Empower PostgreSQL migrations in Rails app
PGTrunk adds methods to
ActiveRecord::Migration to create and manage
various PostgreSQL objects (like views, functions, triggers, statistics, types etc.)
In addition to support of different objects, we are solving a problem of interdependency between them. For example, you can create a table, then a function using its type as an argument, then check constraint and index using the function:
create_table "users" do |t| t.text "first_name" t.text "last_name" end # depends on the `users` table create_function "full_name(u users) text" do |f| f.volatility :immutable f.strict true f.parallel :safe f.body <<~SQL.strip string_trim( SELECT COALESCE(u.first_name, '') + '.' + COALESCE(u.second_name, ''), '.' ) SQL end # both objects below depend on the `users` and `full_name(users)` # so they couldn't be placed inside the `create_table` definition in the schema. create_index "users", "full_name(users.*)", unique: true # users.full_name is the PostgreSQL alternative syntax for the `full_name(users.*)` create_check_constraint "users", "length(users.full_name) > 0", name: "full_name_present"
Notice, that we had to separate definitions of indexes and check constraints from tables, because there can be other objects (like functions or types) squeezing between them.
Another difference from aforementioned gems is that we explicitly register
all objects created by migrations in the special table (
This let us distinct objects created by "regular" migration from temporary ones
added manually and exclude the latter from the schema. We bind any object
to a particular version of migration which added it. That's how only those
objects that belong to the current branch are dumped into the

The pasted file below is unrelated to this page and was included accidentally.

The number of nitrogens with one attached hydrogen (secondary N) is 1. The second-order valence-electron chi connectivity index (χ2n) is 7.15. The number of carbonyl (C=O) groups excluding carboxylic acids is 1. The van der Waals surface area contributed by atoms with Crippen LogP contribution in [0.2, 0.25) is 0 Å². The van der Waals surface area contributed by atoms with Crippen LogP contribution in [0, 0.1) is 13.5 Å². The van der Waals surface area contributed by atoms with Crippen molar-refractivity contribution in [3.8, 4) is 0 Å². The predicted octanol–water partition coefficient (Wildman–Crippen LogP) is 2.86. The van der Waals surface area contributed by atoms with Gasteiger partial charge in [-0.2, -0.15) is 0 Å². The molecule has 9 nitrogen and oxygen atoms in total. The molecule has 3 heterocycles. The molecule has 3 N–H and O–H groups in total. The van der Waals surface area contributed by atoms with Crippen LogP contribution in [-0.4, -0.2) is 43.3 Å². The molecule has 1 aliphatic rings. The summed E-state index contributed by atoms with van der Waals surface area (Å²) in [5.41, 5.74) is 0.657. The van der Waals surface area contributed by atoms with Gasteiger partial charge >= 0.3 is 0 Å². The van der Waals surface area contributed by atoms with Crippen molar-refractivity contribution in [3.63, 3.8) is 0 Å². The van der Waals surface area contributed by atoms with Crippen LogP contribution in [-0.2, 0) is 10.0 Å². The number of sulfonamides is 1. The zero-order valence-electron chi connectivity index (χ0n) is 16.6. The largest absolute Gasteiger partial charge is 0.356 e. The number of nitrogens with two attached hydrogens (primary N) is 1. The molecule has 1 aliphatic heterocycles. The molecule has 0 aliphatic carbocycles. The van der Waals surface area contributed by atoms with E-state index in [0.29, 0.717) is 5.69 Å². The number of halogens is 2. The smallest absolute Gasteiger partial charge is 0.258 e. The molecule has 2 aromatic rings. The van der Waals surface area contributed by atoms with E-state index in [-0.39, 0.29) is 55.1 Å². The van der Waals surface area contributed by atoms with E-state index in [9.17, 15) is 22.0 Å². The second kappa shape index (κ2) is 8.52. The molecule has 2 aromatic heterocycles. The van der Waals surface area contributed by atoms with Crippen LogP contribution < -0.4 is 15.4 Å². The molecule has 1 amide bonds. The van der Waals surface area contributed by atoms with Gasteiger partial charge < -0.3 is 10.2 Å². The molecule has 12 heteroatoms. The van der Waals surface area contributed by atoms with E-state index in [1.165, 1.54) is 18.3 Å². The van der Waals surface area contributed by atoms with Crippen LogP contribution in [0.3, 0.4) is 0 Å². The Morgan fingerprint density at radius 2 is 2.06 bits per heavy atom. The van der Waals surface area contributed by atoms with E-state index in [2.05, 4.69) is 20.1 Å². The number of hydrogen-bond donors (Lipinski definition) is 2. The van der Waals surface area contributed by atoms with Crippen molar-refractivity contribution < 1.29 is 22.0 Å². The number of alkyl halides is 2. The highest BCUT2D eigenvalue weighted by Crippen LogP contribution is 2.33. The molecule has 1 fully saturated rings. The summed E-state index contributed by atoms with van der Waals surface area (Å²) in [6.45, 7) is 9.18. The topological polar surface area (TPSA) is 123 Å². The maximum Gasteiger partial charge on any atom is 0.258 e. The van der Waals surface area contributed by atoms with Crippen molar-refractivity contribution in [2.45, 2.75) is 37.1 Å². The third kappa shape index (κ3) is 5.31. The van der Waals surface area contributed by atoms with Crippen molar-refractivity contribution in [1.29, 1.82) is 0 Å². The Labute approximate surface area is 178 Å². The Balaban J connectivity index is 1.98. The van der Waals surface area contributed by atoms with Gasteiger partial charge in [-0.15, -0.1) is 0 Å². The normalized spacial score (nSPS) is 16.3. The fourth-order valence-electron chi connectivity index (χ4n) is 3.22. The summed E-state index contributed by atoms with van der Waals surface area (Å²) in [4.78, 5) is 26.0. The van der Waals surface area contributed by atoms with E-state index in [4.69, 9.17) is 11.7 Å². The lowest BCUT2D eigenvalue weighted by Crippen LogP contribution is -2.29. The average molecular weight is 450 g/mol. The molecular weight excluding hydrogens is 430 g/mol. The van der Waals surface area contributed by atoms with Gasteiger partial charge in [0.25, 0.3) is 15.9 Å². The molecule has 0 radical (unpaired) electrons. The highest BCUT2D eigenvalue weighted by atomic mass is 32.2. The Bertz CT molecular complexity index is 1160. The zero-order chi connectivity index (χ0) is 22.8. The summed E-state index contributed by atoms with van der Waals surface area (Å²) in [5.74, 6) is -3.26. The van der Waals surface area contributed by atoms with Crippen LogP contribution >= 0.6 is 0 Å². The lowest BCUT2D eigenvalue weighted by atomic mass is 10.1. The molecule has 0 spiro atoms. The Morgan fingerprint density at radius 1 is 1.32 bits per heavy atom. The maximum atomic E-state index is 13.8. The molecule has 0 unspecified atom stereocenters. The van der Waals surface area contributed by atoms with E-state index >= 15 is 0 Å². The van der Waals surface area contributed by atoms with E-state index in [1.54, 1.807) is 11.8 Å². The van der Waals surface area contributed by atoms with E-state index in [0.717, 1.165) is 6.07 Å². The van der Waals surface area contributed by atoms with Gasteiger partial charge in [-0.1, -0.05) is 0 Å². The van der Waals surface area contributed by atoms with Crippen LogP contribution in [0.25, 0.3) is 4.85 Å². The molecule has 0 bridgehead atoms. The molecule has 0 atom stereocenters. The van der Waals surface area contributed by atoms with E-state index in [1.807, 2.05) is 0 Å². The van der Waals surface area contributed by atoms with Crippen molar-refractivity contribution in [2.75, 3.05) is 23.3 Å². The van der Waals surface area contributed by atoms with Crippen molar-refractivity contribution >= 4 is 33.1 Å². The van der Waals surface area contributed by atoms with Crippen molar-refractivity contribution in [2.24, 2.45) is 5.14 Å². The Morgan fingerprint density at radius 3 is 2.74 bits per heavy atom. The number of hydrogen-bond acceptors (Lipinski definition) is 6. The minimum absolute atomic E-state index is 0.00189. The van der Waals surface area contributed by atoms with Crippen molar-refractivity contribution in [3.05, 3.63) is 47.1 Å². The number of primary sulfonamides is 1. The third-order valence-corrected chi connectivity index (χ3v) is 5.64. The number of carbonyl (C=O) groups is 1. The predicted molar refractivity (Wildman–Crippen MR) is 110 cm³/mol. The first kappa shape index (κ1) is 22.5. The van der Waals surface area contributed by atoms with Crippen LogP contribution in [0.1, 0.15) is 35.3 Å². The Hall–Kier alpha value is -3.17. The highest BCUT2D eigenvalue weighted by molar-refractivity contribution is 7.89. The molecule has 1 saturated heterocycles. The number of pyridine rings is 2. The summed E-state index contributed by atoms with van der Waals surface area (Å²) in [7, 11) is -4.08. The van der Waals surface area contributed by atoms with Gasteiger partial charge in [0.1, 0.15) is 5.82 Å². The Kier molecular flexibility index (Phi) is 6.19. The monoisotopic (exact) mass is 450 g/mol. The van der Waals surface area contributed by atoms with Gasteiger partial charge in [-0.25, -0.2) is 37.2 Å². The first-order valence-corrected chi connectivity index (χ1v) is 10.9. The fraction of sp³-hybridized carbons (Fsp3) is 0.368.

As of today we support creation, modification and dropping the following objects:
- foreign keys (including multi-column ones)
- check constraints
- materialized views
- custom statistics
- enumerable types
- composite types
- domains types
indexes we reuse the ActiveRecord's native methods.
check constraints and
foreign keys we support both the native definitions inside the table
and standalone methods (like
create_foreign_key) with additional features.
The other methods are implemented from scratch.
In the future other objects like aggregate functions, range types, operators, collations, and more will be supported.
From now and on we support all versions of PostgreSQL since v10.
The gem is targeted to support PostgreSQL-specific features, that's why we won't provide adapters to other databases like Scenic does.
The gem provides a lot of additional methods to create, rename, change a drop various objects. You can find the necessary details here.
Add this line to your application's Gemfile:
And then execute:
$ bundle install
Or install it yourself as:
$ gem install pg_trunk
Add the line somewhere in your ruby code:
After checking out the repo, run
bin/setup to install dependencies. Then, run
rake spec to run the tests. You can also run
bin/console for an interactive prompt that will allow you to experiment.
To install this gem onto your local machine, run
bundle exec rake install. To release a new version, update the version number in
version.rb, and then run
bundle exec rake release, which will create a git tag for the version, push git commits and the created tag, and push the
.gem file to rubygems.org.
Bug reports and pull requests are welcome on GitHub at
The gem is available as open source under the terms of the MIT License.